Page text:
Sask. resource gains strength with emergence of lithium

Saskatchewan saw its first-ever lithium well and now the province is hopeful that there is more to come.

The Prairie Lithium Cooperation successfully concluded drilling its dedicated lithium brine well earlier this year in the fall. Since 2020, The Regina-bases lithium technology development company has been using proprietary technology to extract lithium from subsurface brine water.

Energy and Resources Minister Bronwyn Eyre said that the global demand for lithium is expected to grow five-fold by 2030, making Saskatchewan’s investment in lithium much more important.

“We have extensive lithium reserves here, and the production of this silverly coloured key battery-metal will play a crucial role in strengthening and diversifying Saskatchewan’s already world-class mineral sector,” she said. “Right now, we have 95 per cent of lithium produced in the world elsewhere. We have an opportunity to put ourselves in the forefront here in that global conversation.

Lithium plays a big role in the EV (electric vehicle) sector, portable electronics, medication, all kinds of things, but if we can position Saskatchewan for the future and for the growing demand in these areas, then, of course, we are all in.”

She said adding lithium to Saskatchewan’s mineral sector sets the province up for a better future.

“Earlier this year, Natural Resources Canada identified a number of critical minerals considered essential for modern economics, which also have applications in clean and digital technologies, advanced batteries, security, and defence,” she said. “Of the 31 critical minerals identified, 22 can be found right here in Saskatchewan, including potash, uranium, helium, and lithium.”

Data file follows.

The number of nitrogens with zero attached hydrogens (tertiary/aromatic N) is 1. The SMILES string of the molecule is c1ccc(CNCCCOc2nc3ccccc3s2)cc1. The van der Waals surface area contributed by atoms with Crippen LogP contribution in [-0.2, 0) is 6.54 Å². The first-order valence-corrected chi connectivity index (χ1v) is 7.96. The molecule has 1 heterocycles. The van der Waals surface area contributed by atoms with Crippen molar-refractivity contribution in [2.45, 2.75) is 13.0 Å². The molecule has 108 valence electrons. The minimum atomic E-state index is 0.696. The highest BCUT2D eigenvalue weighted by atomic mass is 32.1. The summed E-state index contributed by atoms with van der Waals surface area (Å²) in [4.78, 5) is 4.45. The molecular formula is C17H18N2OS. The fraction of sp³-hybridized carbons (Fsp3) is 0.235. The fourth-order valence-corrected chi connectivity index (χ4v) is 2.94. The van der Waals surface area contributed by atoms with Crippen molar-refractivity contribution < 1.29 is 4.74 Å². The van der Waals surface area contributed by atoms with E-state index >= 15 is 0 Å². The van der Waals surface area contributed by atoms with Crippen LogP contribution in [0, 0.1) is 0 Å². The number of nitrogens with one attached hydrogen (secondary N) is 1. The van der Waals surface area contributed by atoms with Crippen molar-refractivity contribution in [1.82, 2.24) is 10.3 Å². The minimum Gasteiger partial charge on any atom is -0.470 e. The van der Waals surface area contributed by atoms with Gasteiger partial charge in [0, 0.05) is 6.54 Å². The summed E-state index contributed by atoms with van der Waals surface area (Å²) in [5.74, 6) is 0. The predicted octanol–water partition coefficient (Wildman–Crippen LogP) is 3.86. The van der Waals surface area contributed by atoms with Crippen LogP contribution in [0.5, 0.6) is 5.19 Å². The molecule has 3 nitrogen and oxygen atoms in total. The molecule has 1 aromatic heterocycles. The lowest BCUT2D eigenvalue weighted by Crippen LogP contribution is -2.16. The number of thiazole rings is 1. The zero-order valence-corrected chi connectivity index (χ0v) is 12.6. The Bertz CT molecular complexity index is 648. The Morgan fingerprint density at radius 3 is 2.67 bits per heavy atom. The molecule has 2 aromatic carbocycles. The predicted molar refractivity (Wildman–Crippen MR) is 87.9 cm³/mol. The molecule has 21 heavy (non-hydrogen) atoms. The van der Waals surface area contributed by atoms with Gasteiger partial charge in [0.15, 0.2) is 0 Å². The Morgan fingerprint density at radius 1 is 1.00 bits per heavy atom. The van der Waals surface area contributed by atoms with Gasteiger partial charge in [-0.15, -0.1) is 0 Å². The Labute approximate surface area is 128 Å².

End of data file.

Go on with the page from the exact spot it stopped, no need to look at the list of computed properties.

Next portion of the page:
CEO of Prairie Lithium, Zach Mauer, said not only is it a big step to get the first well drilled, but also they found some high concentrations of the mineral.

“Not only did we just conclude drilling on the first lithium brine wells, but in that well, we also discovered some of the highest lithium concentrations in Canada that I have ever seen in Canada,” he said. “Certainly an exciting time for lithium here in Saskatchewan.”

“With lithium, we have the opportunity to not just support the current oil and gas service jobs in the region, but also create new jobs and attract other disciplines in Saskatchewan,” he added.

To get the lithium, the company drills into the oil-brine underground and gets the fluid to the surface using brackish water that has been converted to reverse osmosis water. The company uses an ion exchange material to get the lithium out and then put the brine back underground.

Eyre said that this process is a lot better for the environment than other processes used around the world.

“Around the world and even in Canada, the lithium extracted right now is in hard rock, in ore oxide. It’s a very different process than this saltwater oil-field brine and really is a much more environmentally friendly process.”

While drilling, the project supported over 100 temporary jobs from 40 different companies.

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